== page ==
*walked through the gate at the airport to find a huge bank of slot machines staring at me. I took a picture, not realizing that they were only the first of 800,000 I would see as we wound our way through the city’s various hotel casinos.
*ran into Alan Thicke, live and in person, filming a game show called Second Honeymoon in the mall.
*shopped in the same stores as Paris Hilton (although I’m betting she never made it over to the sales racks…)
*experienced 120 degree heat. People were clustered in the patches of shade on the sidewalks, and many sidewalk vendors attempted to draw business over with swamp coolers, large water tanks spraying cool mist into the air with industrial size fans. I stopped to cool my feet in one fountain, but when I put my bare foot down on the sidewalk to take off my second sandal, I burned my sole and it hurt for two days.
*saw the Fountain Show in front of the Bellagio, the moving statues at Caesar’s Palace, the live lions at the MGM Grand, the M&M World Museum, the gondoliers of the Venetian, the Aquarium at the Mirage, and the Sirens of Treasure Island. I was a little put out to find that the Treasure Island gift shop did not, in fact, sell pirate boots.
*rode the Deuce, a bus that runs up and down the strip, where Tracy managed to start up a conversation with the Weird Guy Who Knows Everything About Las Vegas. He told us where to find a cheap steak dinner and gave us VIP passes to one of the hottest nightclubs in town. Unfortunately, the passes were for the previous night.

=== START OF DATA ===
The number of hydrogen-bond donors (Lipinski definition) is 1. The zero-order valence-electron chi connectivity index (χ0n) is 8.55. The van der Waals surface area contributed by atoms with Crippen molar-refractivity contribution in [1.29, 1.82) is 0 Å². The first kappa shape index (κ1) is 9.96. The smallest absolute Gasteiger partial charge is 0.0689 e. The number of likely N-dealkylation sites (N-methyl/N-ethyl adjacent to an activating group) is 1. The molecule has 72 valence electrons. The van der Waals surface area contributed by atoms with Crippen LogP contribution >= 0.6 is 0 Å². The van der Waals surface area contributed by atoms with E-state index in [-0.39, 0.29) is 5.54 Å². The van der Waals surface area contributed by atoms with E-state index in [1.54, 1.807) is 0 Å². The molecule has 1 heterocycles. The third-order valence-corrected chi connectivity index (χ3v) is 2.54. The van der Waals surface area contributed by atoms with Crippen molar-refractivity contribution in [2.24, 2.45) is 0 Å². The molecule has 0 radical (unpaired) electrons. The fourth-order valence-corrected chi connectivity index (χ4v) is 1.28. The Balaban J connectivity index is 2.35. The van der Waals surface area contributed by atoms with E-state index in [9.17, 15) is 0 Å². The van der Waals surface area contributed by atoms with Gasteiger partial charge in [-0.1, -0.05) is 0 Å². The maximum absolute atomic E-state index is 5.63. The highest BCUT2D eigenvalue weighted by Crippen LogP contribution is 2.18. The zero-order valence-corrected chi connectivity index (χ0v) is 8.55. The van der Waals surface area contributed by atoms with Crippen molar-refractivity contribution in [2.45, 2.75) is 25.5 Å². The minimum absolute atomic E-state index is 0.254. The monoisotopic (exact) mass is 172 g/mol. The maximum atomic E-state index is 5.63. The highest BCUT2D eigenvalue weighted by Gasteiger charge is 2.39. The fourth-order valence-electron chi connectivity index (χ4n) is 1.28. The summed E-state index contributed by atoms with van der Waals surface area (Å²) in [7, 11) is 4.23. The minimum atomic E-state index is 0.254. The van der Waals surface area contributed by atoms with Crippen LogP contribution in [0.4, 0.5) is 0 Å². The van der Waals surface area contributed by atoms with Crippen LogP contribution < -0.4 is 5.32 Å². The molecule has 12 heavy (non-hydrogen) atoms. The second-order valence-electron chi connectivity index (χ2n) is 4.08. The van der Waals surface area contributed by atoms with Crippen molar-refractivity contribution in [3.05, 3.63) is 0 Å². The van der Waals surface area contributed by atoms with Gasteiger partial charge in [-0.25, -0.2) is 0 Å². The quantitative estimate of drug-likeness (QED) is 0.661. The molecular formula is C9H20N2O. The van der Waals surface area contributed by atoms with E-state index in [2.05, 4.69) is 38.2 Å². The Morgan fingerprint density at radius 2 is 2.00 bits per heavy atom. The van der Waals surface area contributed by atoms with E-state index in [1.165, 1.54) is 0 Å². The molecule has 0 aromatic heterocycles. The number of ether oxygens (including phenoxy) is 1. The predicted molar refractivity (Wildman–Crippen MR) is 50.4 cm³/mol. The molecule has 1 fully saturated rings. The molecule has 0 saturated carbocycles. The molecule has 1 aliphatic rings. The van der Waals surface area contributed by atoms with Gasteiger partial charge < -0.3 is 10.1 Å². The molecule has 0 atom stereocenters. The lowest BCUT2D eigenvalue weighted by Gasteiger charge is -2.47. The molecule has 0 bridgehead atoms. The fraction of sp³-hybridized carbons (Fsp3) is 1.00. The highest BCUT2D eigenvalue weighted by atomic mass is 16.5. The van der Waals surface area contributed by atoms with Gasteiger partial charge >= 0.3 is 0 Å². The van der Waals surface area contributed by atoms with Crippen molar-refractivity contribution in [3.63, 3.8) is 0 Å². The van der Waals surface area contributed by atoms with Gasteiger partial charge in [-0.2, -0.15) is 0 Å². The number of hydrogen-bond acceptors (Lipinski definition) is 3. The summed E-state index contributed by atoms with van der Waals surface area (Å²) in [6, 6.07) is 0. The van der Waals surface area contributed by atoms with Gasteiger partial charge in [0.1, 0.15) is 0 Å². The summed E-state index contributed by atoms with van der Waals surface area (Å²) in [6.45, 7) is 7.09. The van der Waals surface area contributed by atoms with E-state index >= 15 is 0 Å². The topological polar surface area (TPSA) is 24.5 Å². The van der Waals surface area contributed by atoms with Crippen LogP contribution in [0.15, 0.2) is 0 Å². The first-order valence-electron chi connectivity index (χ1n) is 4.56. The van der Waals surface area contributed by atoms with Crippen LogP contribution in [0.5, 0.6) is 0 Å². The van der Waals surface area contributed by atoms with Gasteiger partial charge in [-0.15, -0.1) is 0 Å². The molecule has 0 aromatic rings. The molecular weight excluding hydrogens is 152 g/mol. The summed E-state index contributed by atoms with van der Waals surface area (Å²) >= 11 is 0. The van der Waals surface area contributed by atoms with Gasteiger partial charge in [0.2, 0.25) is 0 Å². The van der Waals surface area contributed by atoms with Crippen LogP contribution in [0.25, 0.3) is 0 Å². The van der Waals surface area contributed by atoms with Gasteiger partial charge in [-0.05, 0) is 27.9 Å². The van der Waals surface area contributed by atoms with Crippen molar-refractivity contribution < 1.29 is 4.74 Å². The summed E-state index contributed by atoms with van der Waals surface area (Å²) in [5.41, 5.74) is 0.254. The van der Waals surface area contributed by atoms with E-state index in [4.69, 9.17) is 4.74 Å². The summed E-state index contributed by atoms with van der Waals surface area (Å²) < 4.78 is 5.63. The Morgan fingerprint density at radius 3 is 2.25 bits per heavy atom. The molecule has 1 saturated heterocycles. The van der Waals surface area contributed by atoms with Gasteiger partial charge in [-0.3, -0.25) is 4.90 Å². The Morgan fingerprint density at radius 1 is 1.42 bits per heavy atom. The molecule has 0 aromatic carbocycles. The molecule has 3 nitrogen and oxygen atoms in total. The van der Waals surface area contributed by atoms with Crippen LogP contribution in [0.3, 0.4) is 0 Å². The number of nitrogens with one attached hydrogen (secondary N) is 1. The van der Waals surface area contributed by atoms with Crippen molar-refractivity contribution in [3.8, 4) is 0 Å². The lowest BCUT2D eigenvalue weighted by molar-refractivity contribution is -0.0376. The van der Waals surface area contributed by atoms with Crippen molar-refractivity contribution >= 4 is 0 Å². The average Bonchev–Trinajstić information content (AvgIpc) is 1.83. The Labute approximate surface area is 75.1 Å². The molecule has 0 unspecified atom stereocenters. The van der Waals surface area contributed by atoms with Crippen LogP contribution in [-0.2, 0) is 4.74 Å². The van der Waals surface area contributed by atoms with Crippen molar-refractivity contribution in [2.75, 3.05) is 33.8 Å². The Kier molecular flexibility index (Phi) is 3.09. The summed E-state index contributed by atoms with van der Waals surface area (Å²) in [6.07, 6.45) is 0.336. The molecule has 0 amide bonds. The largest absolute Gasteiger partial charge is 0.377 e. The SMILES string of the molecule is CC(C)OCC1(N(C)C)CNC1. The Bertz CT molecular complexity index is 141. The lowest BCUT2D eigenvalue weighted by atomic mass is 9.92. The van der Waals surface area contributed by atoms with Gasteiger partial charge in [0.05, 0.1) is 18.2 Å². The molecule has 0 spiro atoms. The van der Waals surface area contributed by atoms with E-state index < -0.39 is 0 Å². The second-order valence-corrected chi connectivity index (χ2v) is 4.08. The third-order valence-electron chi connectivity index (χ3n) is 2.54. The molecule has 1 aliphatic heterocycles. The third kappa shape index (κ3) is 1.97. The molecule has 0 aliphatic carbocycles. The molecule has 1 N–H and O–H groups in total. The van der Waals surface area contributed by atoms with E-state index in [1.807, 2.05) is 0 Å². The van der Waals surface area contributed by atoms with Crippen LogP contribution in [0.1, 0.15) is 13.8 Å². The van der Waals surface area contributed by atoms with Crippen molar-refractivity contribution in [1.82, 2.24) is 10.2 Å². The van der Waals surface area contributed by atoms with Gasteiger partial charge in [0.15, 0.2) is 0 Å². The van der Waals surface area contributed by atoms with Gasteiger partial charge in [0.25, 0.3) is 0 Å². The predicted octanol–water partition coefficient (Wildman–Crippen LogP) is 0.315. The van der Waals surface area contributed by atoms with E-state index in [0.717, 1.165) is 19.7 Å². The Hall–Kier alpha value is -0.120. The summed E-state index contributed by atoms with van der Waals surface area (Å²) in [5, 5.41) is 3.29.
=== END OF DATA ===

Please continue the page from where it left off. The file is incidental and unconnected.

*the Imax at the Luxor
*Jesse James’ tattoo parlor at the Palms, where the show “Inked” is filmed (*correction* The tattoo parlor, called Hart and Huntington, is actually owned by Carey Hart, not Jesse James. Thanks, Natalie!)
*an hour long massage at the hotel spa
*Madame Tussaud’s Wax Museum (Does anyone else see the questionable wisdom of creating a wax museum in a town that regularly sees the thermometer hit 120 degrees?)
*Cirque du Soleil
*The Liberace Museum (and no, I’m not kidding.)
So, there you have it. Our real Las Vegas vacation. We must be quite a disappointment to the Las Vegas advertising council. No drunken partying, no wild gambling, no lying to strangers and waking up in strange hotel rooms. We didn’t even make it into an episode of CSI.
But we talked. We talked while eating, while walking, while laying around in the hotel room in front of the air conditioner. We talked about real things, deep things, the things that never seem to get said in emails and phone conversations because they require eye contact and body language to be said in full. We celebrated fifteen years of being in each others’ lives, and looked ahead to the next fifteen with anticipation. We’re even discussing our next trip already. Maybe Seattle. Or Canada.
Or maybe we’ll just come back to Vegas. We’ve built some good memories in that golden city baking under the desert sun. And the Liberace Museum won’t be there forever, you know.
*In college I was part of an improvisational children’s theater group called The Pied Pipers. During a break between two performances, we were all sitting around talking and telling jokes. Let’s just say that a full bladder, a can of Grape Faygo, and a classic spit-take were a catastrophic combination. In the ensuing laughter, my bladder surrendered and I had to perform the entire next show with my backside carefully turned away from the audience.